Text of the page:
Prior to the 20th century, Qatari society did not place any specific emphasis on formal education. This was common in traditional Bedouin culture. Rather, Quranic education was highly valued in urban society, and to a lesser extent, rural society. Most children living in urban settlements were taught how to memorize, understand and read the Quran. This type of education was typically completed by the age of 10, whereupon the child's family would celebrate al khatma, or the end of memorizing the Quran. By the 18th century, Zubarah, the most important town in the peninsula, had developed into a center of Islamic education.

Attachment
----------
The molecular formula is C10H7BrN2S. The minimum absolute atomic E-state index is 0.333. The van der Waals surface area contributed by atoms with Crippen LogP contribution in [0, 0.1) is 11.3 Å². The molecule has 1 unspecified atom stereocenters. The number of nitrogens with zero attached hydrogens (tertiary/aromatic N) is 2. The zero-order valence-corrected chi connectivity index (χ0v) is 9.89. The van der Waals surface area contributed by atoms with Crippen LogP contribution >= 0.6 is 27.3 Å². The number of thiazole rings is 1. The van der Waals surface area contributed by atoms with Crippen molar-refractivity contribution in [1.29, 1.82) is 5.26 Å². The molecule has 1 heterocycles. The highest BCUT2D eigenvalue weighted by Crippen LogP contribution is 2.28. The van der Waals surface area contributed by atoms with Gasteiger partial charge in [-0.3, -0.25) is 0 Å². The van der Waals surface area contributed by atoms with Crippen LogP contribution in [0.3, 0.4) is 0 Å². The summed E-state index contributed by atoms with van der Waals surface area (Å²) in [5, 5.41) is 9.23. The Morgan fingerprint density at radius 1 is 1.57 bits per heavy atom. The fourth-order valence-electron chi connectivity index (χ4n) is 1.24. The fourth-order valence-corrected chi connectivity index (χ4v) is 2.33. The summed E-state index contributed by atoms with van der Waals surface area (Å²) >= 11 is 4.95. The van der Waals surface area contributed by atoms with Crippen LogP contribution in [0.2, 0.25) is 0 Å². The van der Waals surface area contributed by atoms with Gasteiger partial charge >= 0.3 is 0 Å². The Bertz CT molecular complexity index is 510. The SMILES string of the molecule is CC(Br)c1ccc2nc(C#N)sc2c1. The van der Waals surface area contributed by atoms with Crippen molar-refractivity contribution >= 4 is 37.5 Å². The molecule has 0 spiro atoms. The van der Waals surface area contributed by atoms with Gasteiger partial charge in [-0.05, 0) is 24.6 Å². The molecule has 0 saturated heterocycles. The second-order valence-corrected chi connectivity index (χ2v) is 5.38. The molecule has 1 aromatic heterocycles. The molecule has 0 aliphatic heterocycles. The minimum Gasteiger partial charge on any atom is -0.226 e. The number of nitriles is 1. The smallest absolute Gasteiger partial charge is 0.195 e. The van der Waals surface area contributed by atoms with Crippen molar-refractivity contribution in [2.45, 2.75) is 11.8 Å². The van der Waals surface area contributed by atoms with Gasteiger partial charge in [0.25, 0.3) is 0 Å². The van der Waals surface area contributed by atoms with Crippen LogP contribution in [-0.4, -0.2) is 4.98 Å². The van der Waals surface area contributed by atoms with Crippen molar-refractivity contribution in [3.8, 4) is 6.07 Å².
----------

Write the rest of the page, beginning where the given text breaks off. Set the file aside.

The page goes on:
The first all-girls school was opened in the 1930’s by a Qatari women. The education mostly centered around learning the Quran.
In 1957, girls' schools were integrated into the national educational programme. That year, two girls' schools accommodating 451 students and 14 female teachers were formed. Girls' education grew at a rapid rate over the following years, until 1975–76 when the number of girls' schools equaled the number of boys' schools at 65 each.